When was the last time you received poor customer service? Whether it be a holiday from hell or a purchase that didn’t quite go to plan, many react by hitting a company where it hurts the most and publically shame them online. In a digital customer-centric age, online reviews and social media messages can be both a blessing and a curse.
Finding the truth about a company or brand is becoming notoriously difficult across an increasingly complex landscape. Some businesses have witnessed competitors using reviews as a weapon against them to spread lies without the fear of consequence. But, who decides what is an authentic review?
The incorrect removal of negative reviews could leave consumers with a skewed assessment of a business. Get it wrong and you can easily stray into the realms of censorship and the silencing of online speech.
Unfortunately, we are witnessing the rise of a strategic lawsuit against public participation (SLAPP). In a digital world where the global community is turning to each other for authentic reviews, SLAPP is a tool being increasingly used to censor, intimidate, and silence anyone from criticizing a company online.
In the past, plaintiffs were not even focused on winning the case. Alternatively, they hoped the tactic of adding fear around legal costs and the embarrassment of being dragged to court would ensure that the customer would quickly abandon any public criticism.
As consumers increasingly began to leverage their online influence, brands attempted to fight back and repress any form of negative feedback. Thankfully, the majority of these lawsuits have been thrown out of court because they impede the freedom of speech.
For example, a dentist who sued Yelp and two reviewers for publishing negative reviews online for causing her emotional distress went on to lose her case. She was ordered to pay nearly $81,000, and the Anti-SLAPP rightly protected the customers right to discuss matters of public interest.
Elsewhere the attorney review site Avvo was also able to recover attorney’s fees under the Washington Anti-SLAPP law. These laws also enabled Yelp to recover attorney’s fees after being sued by a restaurant owner who claimed that Yelps’ review filtering process falsely advertised how trustworthy its reviews were.
Before the days of the Anti-SLAPP Act, being unfairly sued for communicating a message that a plaintiff did not approve of would seldom result in a positive outcome. The defendant would be forced to incur the cost of defending themselves, even when the lawsuit was unfounded.
Thankfully, the Anti-SLAPP Act is proving to be the voice of reason by providing a rapid resolution of lawsuits in the name of free speech. It is hoped that this “loser pays” solution will ensure that plaintiffs reconsider the gamble of filing baseless lawsuits.
The emergence of Anti-SLAPP laws is delivering much-needed protection against those that try to intimidate and silence their online critics. Throwing meritless cases out of court should also mean that we can continue to leave honest and valuable feedback about our experiences with companies without fear of retribution.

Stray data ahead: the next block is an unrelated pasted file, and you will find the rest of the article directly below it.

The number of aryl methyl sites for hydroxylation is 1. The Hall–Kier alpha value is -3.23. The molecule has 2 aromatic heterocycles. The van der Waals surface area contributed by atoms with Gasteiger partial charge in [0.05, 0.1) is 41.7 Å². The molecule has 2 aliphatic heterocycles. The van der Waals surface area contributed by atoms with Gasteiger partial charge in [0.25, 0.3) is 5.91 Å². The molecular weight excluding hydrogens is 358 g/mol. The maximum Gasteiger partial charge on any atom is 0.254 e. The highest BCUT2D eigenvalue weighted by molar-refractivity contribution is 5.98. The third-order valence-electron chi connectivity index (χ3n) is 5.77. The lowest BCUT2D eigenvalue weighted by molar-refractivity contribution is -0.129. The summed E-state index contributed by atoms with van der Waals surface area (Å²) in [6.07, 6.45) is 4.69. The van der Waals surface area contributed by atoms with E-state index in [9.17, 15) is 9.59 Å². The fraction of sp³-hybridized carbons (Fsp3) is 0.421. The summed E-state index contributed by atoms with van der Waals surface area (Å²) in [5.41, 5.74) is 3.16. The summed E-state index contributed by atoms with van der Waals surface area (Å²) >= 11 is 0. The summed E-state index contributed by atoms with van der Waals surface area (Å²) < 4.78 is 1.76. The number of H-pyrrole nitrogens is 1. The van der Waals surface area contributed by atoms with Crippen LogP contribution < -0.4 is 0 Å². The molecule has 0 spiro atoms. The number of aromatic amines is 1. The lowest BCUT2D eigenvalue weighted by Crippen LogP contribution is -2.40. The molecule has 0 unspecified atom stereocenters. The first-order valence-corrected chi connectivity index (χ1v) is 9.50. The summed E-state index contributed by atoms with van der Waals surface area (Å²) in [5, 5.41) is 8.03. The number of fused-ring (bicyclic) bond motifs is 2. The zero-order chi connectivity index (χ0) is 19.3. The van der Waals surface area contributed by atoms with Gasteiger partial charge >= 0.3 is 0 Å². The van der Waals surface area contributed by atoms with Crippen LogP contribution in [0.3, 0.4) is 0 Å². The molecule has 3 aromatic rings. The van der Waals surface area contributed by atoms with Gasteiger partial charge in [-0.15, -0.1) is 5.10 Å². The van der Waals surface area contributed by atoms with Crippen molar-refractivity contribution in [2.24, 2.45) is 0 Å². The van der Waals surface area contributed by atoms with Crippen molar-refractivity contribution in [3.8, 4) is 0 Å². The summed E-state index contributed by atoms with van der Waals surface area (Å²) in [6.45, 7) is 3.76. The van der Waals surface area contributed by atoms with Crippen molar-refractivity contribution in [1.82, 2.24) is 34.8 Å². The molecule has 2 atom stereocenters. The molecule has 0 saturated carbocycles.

It’s no longer just bloggers, opinionated writers, and journalists that have the power to make their voice heard. Online now reviews play a significant role in how we perceive a business, brand, product or service. 68% of consumers admit they often head straight to a brands social media profile to read reviews and 77% will check customer reviews before committing to a purchase.
Social proof is a sign of trust and authenticity. How a company responds to criticism in the public arena and attempts to right their wrongs can also be turned into a positive. With 88% of consumers advising that they trust online reviews even more than a personal recommendation, there are equally as many opportunites as there are challenges.
Most people can spot a fake review within two clicks or swipes. A quick peek at any reviewers Facebook account will reveal more about the person behind the review than many realize too. Anyone that has skimmed a list of reviews on Trip Advisor will know how to spot a difficult customer from a genuine complaint.
Reviews can help with SEO and are increasingly becoming an effective way to convince your customers to click your “buy it now” button. There have even been tests that suggest bad or mediocre reviews will lead to higher conversion rates than showcasing no reviews at all. Why? They not only reveal what you do well but if your audience report areas for improvement, they will also be able to see if you listen and do anything about it.
In a customer-centric age, we have all at some point looked for honest customer feedback before buying a product, service or even a hotel room. We have a variety of platforms, forums and groups at our disposal to find the truth.
The bigger question that remains is why so many businesses are afraid of honesty and integrity online? Wouldn’t it be easier to invest time and resources into fixing problems rather than silencing the voices of their customers?
Negative feedback is nothing more than an opportunity to improve your relationship with the critic and your business at the same time. The emergence of Anti-SLAPP laws to protect consumers can only be a great thing. The saddest aspect is that we needed it in the first place.
Tech Columnist, Writer, Blogger and Podcaster featured in @HuffingtonPost @TheNextWeb @Inc @ZDnet & LinkedIn Top Voice on Technology https://lists.linkedin.com/2015/top-voices/technology?trk=ranking-overview-b-ind#.